Bella Books, 2007. ISBN 978-1-59493-096-6.
Reviewed by Cheri Rosenberg
Posted on 11/24/2008
Clinging to thirty-nine, Jill eats lunch on the same park bench each day as a way to enjoy solitude in a scenic location. Married to a high school coach who is rarely at home and at odds with her typical teenage daughter with terminal PMS, Jill has an office job she can do in her sleep. Craig hasn't changed much since college and both her fourteen-year-old and meddling mother-in-law are hypercritical of everything Jill does. It's not surprising that she often feels unappreciated, invisible, and like the hired help at home. Jill has been coming to the park for years and cherishes her one hour of peace and serenity to reflect. One glorious January day she spots a painter and is intrigued enough to give up her alone time as she is pulled in and moves closer to see what the stranger with the salt and pepper hair is up to.
Carrie, forty-three, is also married with two teenage boys she adores. She rarely sees her workaholic husband, which doesn't bother her one bit. Prematurely retired from real estate, Carrie takes pleasure in painting her lush surroundings and observations of the occupants of the park, particularly one captivating woman. As if it is preordained, Carrie and Jill meet and form an instant connection. The friendship that ensues naturally escalates to so much more.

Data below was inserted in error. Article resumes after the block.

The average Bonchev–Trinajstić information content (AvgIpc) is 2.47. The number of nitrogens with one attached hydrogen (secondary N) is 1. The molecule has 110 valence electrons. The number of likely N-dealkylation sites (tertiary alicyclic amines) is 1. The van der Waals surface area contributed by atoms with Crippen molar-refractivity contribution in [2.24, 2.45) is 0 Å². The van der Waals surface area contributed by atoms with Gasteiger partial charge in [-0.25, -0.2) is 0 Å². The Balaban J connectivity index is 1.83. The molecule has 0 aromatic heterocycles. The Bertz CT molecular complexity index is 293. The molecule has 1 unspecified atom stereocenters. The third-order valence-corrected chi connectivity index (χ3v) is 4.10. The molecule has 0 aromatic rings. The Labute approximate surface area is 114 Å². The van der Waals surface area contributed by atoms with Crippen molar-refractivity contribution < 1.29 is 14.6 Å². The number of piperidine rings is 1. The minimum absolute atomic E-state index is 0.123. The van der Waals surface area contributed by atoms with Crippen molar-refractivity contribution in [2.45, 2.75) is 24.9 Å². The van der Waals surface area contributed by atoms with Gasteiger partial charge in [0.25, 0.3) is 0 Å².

Jill and Carrie's story is heart-wrenching on so many levels. Hill explores the difficult situation these women find themselves when their love threatens the very foundation of the lives they built with their husbands and children. Their lives aren't extraordinary, which makes it even more believable. Through dialogue and action, Hill shows emotion vividly enough to experience the pain of Jill's home life falling apart while she is conflicted about falling in love with a woman. There's no denying that she has finally met her soul mate, Carrie. Even though the direction of the story becomes clear and the reader prays the inevitable won't happen, Gerri Hill succeeds in packing a painful punch. The Cottage is emotionally wrenching but worth the tissues for the life-affirming lesson it teaches.
Gerri Hill's first published work came in 2000, with many more romances and mysteries following. Visit her website.
Authors/Publicists: For promotion purposes, you may quote excerpts of up to 200 words from our reviews, with a link to the page on which the review is posted. ©Copyright to the review is held by the writer (review posting date appears on the review page). If you wish to reprint the full review, you may do so ONLY with her written permission, and with a link to http://www.storycirclebookreviews.org. Contact our Book Review Editor (bookreviews at storycirclebookreviews.org) with your request and she will forward it to the appropriate person.